Study Procedures and Evaluations
Patients were assessed on their ability to complete 8 critical tasks composed of 14 component tasks and 3 noncritical tasks composed of 8 component tasks (). All participants were observed and timed while completing each task by study personnel. Each test session was scheduled to last for 105 minutes (1.75 hours); the moderator divided the time allocated between each task (between approximately 3 and 10 minutes depending on the task) to ensure that the participants could at least attempt each task once. Each component task had to be completed correctly; otherwise, a use error was recorded. If a patient struggled to complete the component tasks but avoided a use error, the task was recorded as a “success with difficulty.” If a patient made a use error on their first attempt, they could attempt the task a second time. If a use error was made at the second attempt, it was recorded as a task failure. All patient actions that led to, or resulted from, successes with difficulty or use errors were recorded. Detailed root cause analysis was carried out on all tasks completed with difficulty or recorded as a use error to determine whether the cause was a result of the user interface.
|1. Download companion app||Patients were asked to explain how they would go about downloading an app.|
|2. Jailbroken phonea||Patients were shown the app terms and conditions and asked to explain what the message means. They were then asked if the app can be used on a jailbroken phone.|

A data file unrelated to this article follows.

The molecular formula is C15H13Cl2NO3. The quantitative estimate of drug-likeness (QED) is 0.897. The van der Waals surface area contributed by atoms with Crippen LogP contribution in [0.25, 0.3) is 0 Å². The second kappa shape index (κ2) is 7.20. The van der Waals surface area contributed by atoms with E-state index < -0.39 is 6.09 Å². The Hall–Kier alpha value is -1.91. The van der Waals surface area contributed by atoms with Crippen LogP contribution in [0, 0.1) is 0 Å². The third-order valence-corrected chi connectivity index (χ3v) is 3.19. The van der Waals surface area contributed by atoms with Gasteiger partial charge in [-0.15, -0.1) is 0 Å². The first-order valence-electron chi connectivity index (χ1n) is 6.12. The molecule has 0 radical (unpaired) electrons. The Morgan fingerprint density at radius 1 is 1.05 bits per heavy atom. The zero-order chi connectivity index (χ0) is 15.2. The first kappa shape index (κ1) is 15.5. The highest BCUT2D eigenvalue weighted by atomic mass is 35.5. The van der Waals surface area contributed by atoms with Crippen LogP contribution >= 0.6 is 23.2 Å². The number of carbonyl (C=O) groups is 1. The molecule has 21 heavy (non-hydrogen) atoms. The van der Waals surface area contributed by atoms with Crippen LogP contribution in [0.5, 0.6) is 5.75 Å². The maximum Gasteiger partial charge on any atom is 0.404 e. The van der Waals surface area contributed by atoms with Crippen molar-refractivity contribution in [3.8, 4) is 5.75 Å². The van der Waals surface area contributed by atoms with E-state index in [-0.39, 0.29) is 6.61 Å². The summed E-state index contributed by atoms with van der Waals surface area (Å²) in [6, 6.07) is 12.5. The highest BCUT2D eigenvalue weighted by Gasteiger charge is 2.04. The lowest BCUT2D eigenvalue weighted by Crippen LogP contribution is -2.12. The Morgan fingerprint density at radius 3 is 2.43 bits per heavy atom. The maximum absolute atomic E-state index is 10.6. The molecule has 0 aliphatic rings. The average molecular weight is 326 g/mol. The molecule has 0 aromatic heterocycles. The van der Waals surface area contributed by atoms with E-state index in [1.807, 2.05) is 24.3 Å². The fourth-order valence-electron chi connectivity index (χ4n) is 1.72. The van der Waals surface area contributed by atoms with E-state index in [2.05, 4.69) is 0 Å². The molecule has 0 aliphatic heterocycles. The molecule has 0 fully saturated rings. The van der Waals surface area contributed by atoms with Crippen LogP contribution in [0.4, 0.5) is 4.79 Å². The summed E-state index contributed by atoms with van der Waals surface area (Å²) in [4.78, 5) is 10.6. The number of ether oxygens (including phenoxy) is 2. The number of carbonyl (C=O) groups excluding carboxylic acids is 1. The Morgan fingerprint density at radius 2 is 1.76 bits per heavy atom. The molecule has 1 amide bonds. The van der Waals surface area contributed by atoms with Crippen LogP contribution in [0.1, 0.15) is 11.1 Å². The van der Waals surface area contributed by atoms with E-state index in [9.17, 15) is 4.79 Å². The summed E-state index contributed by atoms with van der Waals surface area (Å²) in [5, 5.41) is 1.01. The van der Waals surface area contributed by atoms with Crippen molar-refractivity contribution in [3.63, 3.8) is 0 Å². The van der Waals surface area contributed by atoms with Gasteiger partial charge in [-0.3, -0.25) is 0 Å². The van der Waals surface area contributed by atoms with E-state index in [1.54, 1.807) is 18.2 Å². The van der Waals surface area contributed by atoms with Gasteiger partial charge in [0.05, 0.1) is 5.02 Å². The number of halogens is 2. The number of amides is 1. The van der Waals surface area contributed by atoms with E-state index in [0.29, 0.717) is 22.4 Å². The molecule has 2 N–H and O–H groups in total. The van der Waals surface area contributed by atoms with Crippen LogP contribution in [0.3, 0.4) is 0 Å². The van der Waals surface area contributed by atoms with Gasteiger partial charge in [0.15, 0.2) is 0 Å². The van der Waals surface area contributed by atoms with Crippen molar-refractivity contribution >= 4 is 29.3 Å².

|3. Set up user profile (change language)||Patients were asked to change the language of the app.|
|4. Set and adjust medication reminder||Patients were asked to explain how they would set up medication reminders. They were asked to schedule an injection reminder and edit it, following instructions. Finally, they were asked to delete the injection reminder.|
|5. Manually enter injection dates||Patients were told to imagine they wanted to perform their injection ahead of schedule. They were given the date and locations of the injection they had just made and were asked to register the injection in the app.|
|6. Log CZPb injection date||Patients were asked to log an injection date that was outside of the logging time frame and asked if they understood the confirmation screen informing them that CZP was not logged within the correct time frame.|
|7. Add or edit a CZP medication schedule||Patients were asked to imagine their treatment plan has changed and asked to change their dose regimen.|
|8. Download app updates||Patients were asked what they would do if they opened the app and an “Updates Available” screen appeared.|
|1. Edit or delete clinical appointments||Patients were asked to imagine they wanted to schedule a physician appointment and given information to input. They were then asked to edit the information they just inputted and finally to delete the reminder.|
|2. Error messages||Several error messages from the app were presented. The patient was asked to explain what they thought the different messages mean.|
|3. Remove profile from the app||Patients were asked to remove their user profile from the app.|
aA jailbroken phone is one that has bypassed restrictions to allow the user to download apps from websites other than the official app store.
bCZP: certolizumab pegol.